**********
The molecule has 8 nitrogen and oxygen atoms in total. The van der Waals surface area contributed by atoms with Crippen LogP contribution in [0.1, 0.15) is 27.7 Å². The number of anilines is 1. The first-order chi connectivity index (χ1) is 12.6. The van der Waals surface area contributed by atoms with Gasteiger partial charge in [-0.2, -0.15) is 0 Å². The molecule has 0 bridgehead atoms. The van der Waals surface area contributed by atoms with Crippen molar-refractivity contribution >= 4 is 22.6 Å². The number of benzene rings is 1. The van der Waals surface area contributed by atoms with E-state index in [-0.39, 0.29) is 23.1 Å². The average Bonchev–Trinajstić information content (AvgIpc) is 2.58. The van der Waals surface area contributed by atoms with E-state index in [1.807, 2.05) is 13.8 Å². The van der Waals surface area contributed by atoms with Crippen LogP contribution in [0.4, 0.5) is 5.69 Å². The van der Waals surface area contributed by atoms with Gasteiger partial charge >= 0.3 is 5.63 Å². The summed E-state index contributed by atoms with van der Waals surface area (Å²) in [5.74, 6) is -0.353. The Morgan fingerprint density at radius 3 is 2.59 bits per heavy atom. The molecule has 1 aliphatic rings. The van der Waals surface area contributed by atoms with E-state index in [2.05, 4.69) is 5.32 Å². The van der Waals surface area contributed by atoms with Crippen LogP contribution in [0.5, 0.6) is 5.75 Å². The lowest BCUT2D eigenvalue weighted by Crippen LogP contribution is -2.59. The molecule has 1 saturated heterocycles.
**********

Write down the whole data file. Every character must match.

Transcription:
The molecule has 8 nitrogen and oxygen atoms in total. The van der Waals surface area contributed by atoms with Crippen LogP contribution in [0.1, 0.15) is 27.7 Å². The number of anilines is 1. The first-order chi connectivity index (χ1) is 12.6. The van der Waals surface area contributed by atoms with Gasteiger partial charge in [-0.2, -0.15) is 0 Å². The molecule has 0 bridgehead atoms. The van der Waals surface area contributed by atoms with Crippen molar-refractivity contribution >= 4 is 22.6 Å². The number of benzene rings is 1. The van der Waals surface area contributed by atoms with E-state index in [-0.39, 0.29) is 23.1 Å². The average Bonchev–Trinajstić information content (AvgIpc) is 2.58. The van der Waals surface area contributed by atoms with E-state index in [1.807, 2.05) is 13.8 Å². The van der Waals surface area contributed by atoms with Crippen LogP contribution in [0.4, 0.5) is 5.69 Å². The van der Waals surface area contributed by atoms with Gasteiger partial charge >= 0.3 is 5.63 Å². The summed E-state index contributed by atoms with van der Waals surface area (Å²) in [5.74, 6) is -0.353. The Morgan fingerprint density at radius 3 is 2.59 bits per heavy atom. The molecule has 1 aliphatic rings. The van der Waals surface area contributed by atoms with E-state index in [2.05, 4.69) is 5.32 Å². The van der Waals surface area contributed by atoms with Crippen LogP contribution in [0.5, 0.6) is 5.75 Å². The lowest BCUT2D eigenvalue weighted by Crippen LogP contribution is -2.59. The molecule has 1 saturated heterocycles.